GENEVA (26 June 2020) – 589 civilians have been killed so far this year in central Mali, as a deteriorating security situation and widespread impunity undermine efforts to protect civilians, UN High Commissioner for Human Rights Michelle Bachelet said on Friday.
Violent disputes between the Peulh and Dogon communities, have increased in recent months, with community-based militias, initially formed to defend communities becoming increasingly violent and involved in attacks against other communities. From 1 January to 21 June 2020, the Human Rights and Protection Division of the Multidimensional Integrated Stabilization Mission in Mali (MINUSMA) documented 83 incidents of violence across communal lines in Mopti region (central Mali).
Community-based militias from the Peulh community, who are primarily herders, were responsible for at least 71 of these violent incidents, leading to the deaths of 210 people, while those from the Dogon community, who are mainly farmers and hunters, carried out 12 attacks, leaving at least 82 people dead.
Individuals were also abducted, forced to join community-based militias or displaced, with the attackers clearly aiming to inflict major and lasting damage on the communities, burning houses, looting properties and granaries, and killing or stealing cattle.
These attacks across community lines have also been fuelled and instrumentalized by Al Qaeda in the Islamic Maghreb, the Islamic State in the Greater Sahara, the Group to Support Islam and Muslims and other similar or affiliated armed groups, which have used the intercommunal violence to recruit members into their ranks.
These armed groups have increased their presence in the central regions as they continue to be challenged in the north of Mali by national and international armed forces. According to information documented by the Human Rights and Protection Division, since the start of the year, these armed groups have been responsible for 105 human rights abuses in the Mopti region, including 67 killings.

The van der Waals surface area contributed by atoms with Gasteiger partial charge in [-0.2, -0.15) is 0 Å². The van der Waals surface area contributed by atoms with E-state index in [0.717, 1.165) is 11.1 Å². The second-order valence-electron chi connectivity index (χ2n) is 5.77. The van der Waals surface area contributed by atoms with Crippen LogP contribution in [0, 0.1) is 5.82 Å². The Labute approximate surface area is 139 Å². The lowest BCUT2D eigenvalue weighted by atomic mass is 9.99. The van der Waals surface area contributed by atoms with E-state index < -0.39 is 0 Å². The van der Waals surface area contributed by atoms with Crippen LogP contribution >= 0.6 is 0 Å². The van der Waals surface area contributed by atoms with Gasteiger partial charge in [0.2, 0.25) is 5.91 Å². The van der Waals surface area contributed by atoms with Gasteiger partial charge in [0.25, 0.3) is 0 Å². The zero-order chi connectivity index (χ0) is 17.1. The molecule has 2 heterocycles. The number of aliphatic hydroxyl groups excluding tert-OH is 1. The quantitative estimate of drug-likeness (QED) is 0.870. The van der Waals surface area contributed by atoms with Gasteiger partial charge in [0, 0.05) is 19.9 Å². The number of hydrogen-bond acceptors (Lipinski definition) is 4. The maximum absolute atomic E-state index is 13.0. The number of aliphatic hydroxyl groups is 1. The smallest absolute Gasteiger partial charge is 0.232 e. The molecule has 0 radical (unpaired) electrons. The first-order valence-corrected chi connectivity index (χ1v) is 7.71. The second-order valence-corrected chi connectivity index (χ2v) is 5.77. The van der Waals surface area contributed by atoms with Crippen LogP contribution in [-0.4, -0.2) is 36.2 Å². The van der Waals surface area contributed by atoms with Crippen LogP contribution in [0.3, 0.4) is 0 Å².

Members of the Malian Defence and Security Forces sent to the area to counter community-based violence and armed groups have themselves been involved in human rights violations, mostly targeting members of the Peulh community.
So far this year, the Human Rights and Protection Division has documented 230 extrajudicial, summary or arbitrary executions attributed to members of the Malian Defence and Security Forces (MDSF) in the central regions of Mopti and Ségou. Forty-seven of these killings, which occurred in five incidents in March 2020, are attributed to Malian Defence and Security Forces presumably acting under the command of the Joint Force of the Group of Five for the Sahel (G5 Sahel). Instances of enforced disappearances, torture and other cruel, inhuman or degrading treatment, arbitrary arrest, and the destruction of several properties have also been documented.
All these violations and abuses have been perpetrated in a context of overwhelming impunity. The lack of accountability continues to erode the population’s confidence in State institutions, with people relying on militias and armed groups to provide security.
“The vicious cycle of retaliatory attacks between Dogon and Peulh militias, coupled with the violations and abuses committed by Malian Defence and Security Forces and armed groups, has created a situation of chronic insecurity for the civilian population, who are not able to count on the protection of the Malian forces. This needs to stop,” said Bachelet.
“The Government and national forces should restore State authority across the country, and deliver peace, security and protection for the people. This protective environment can only be possible if impunity ends and all perpetrators, including some members of the defence and security forces, are held accountable for their actions. People need justice, redress and reparations,” she said.
“I call on the Malian authorities to establish prompt, thorough, impartial and independent investigations into all alleged human rights violations and abuses and to ensure proper accountability processes are established. This is the only way to reverse this trend of continuing violence,” Bachelet added.
For more information and media requests, please contact: Rupert Colville - + 41 22 917 9767 / [email protected] or Jeremy Laurence - + 41 22 917 9383 / [email protected]orLiz Throssell- + 41 22 917 9296 / [email protected] or Marta Hurtado - + 41 22 917 9466 / [email protected]